Olympic RingsIt must have been the toughest of tough calls, but it’s LA over Houston in 2016.  Here some background on the selection from a previous post.

LOS ANGELES

–The City of Los Angeles will host the Women’s and Men’s 2016 U.S. Olympic Team Trials – Marathon, USA Track & Field, the U.S. Olympic Committee, Los Angeles Mayor Eric Garcetti, and LA MARATHON LLC announced Wednesday.

The 2016 Olympic Trials will be held Feb. 13, 2016. With separate starts, the men’s and women’s races both will be carried in their entirety on NBC.
“We are thrilled with what Los Angeles will provide to our athletes, the Olympic movement and the sport of long distance running by hosting this event,” USATF CEO Max Siegel said. “With television coverage on NBC and incredible public and private support for the race in one of the world’s biggest media markets, everything is in place to continue to elevate the Olympic Trials and give our athletes a platform on which they can truly shine.”
“I’m happy and honored USA Track & Field and the U.S. Olympic Committee have chosen Los Angeles as host city for the 2016 Olympic marathon trials,” said Los Angeles Mayor Eric Garcetti.  “With its iconic landmarks and decades of experience hosting world class sporting events, Los Angeles is the ideal location for America’s elite marathoners to prepare for the 2016 Olympic Games in Brazil.”
“The U.S. Olympic Committee is pleased to be returning to Los Angeles with this amazing event,” USOC CEO Scott Blackmun said. “As the host of the 1932 and 1984 Olympic Games, Los Angeles has a tremendous Olympic legacy and L.A.’s status as a global center of sport and culture make it an exceptional host for the Olympic Trials.” Continue reading

BATTLE LINES DRAWN IN KENYAN TAX REVOLT

PAAK

PAAK

Taxation can impoverish as well as replenish, overturn empires or elevate kings. It is getting the balance right that counts.   Last Wednesday 400+ members of Kenya’s running nobility gathered in Eldoret, the center of Kenyan running in the North Rift Valley, to unite in opposition to an imposition, an imposition of a direct tax on their athletic earnings.

In one voice the athletes said, nay! we already pay indirect tax via the local levies on holdings, businesses, and the like.  (Athletes are the Republicans in this scenario, the trickle down, job-creators.)  On the other side sits the Kenyan Revenue Authority (KRA) which says the law is simple, all Kenya citizens must pay (30%) tax on all earnings.

But as always in Kenya, there is the law and then there is the policy.  For years Kenyan athletes have been seen as ambassadors for their country, elevating its world standing by their superb racing exploits. What’s more, their income was considered an engine of commerce as they poured their earnings back into their local economies.   And since those businesses and investments were always subjected to taxation, the athletes say the imposition of a direct tax on earnings would not only stifle future economic development, it would double tax them as their earnings are already taxed in the countries in which they race.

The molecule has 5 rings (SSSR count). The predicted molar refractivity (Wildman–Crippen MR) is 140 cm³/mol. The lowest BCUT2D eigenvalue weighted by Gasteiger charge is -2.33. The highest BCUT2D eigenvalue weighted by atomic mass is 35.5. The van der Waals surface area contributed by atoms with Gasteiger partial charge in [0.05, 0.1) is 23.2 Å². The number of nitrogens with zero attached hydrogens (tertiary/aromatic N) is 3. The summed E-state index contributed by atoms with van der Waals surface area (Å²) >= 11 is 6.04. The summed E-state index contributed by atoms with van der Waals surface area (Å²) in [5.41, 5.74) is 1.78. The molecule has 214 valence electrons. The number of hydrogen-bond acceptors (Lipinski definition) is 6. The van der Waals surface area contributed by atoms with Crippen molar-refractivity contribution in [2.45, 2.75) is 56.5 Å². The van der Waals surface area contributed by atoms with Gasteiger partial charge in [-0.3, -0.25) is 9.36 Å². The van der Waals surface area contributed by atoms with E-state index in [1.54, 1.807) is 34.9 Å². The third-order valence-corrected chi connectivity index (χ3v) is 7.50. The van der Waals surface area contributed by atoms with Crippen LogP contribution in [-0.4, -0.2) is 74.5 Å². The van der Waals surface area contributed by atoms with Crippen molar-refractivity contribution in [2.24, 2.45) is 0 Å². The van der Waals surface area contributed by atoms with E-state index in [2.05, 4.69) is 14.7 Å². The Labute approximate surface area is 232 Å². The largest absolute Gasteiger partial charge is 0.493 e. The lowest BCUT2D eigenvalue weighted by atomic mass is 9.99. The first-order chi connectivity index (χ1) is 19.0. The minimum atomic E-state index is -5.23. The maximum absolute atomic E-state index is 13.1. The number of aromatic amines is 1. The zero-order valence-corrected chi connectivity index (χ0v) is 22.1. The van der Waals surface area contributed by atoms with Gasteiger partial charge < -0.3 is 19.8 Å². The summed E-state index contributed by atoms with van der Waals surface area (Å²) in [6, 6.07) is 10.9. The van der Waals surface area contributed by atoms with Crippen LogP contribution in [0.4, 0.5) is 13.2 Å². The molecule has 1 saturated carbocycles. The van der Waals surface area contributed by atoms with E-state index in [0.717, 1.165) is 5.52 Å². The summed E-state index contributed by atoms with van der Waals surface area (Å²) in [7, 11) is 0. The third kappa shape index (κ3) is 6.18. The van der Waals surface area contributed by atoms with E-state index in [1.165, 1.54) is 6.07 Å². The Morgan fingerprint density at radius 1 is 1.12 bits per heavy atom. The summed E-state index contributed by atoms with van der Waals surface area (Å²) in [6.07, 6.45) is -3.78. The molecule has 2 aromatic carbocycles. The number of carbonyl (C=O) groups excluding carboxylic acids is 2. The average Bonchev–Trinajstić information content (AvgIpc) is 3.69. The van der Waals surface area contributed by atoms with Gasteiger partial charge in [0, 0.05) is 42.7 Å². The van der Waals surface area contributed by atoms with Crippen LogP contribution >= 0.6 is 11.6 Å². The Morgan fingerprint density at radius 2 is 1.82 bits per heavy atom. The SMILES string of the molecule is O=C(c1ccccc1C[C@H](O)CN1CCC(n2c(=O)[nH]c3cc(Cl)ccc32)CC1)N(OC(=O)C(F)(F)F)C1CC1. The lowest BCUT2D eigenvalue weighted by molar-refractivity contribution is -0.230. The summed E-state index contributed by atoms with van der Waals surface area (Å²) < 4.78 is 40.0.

But there’s more to it than that.  Just 50 years free from British colonial rule, Kenya remains a young nation, and the ties that bind a nation together are not as developed as one might assume. What further underlies the athletes’ opposition to the new policy is the duplicity they see as coming from the government.

Kenyan Parliamentarians are among the highest paid in the world in a nation whose citizens earn an average $1800 per year.  Last summer the MPs succumbed to public pressure and agreed to drop their salaries by nearly 40%, but from $120,000 a year to $75,000!  Then they voted themselves exempt from paying any tax!  That’s good work if you can get it.

The argument from the KRA vantage point says that the policy of not directly taxing the athletes’ income was initiated decades ago when there was just a trickle of men running overseas. Today, that trickle has become a torrent, and the time for such a lenient tax policy has long since passed, and the athletes must now be treated like any other citizen.  Thus, what we see is one side looking to overturn tradition, while the other wants to maintain its legacy. Continue reading

COMPETITOR GROUP REVERSES COURSE ON ELITE COMPETITION

competitor-group     Admitting error isn’t easy, but it can be cathartic.  In light of the strong, some might even say vehement, reaction to its decision last September to precipitously eliminate elite, competitive racing at its Rock `n` Roll events – the announcement came just two weeks before the Rock `n` Roll Philadelphia Half Marathon after appearance-fee agreements had been made — San Diego-based Competitor Group, Inc. announced yesterday that it is reversing course and resurrecting its competitive, elite athlete program in 2014.

CGI Senior VP, Tracy Sundlun

CGI Senior VP, Tracy Sundlun

“It was obvious it was a bad decision,” said CGI senior vice-president of events Tracy Sundlun.  “It wasn’t working.  The fact of the matter is the leadership, our executive team, heard from the running community and we listened. (Cutting elite competition) wasn’t who we were, or who we wanted to be.  It isn’t what we represented, what the sport should be, and what we should be doing with our partners and friends.  So the decision was changed, and I’m just thrilled.” Continue reading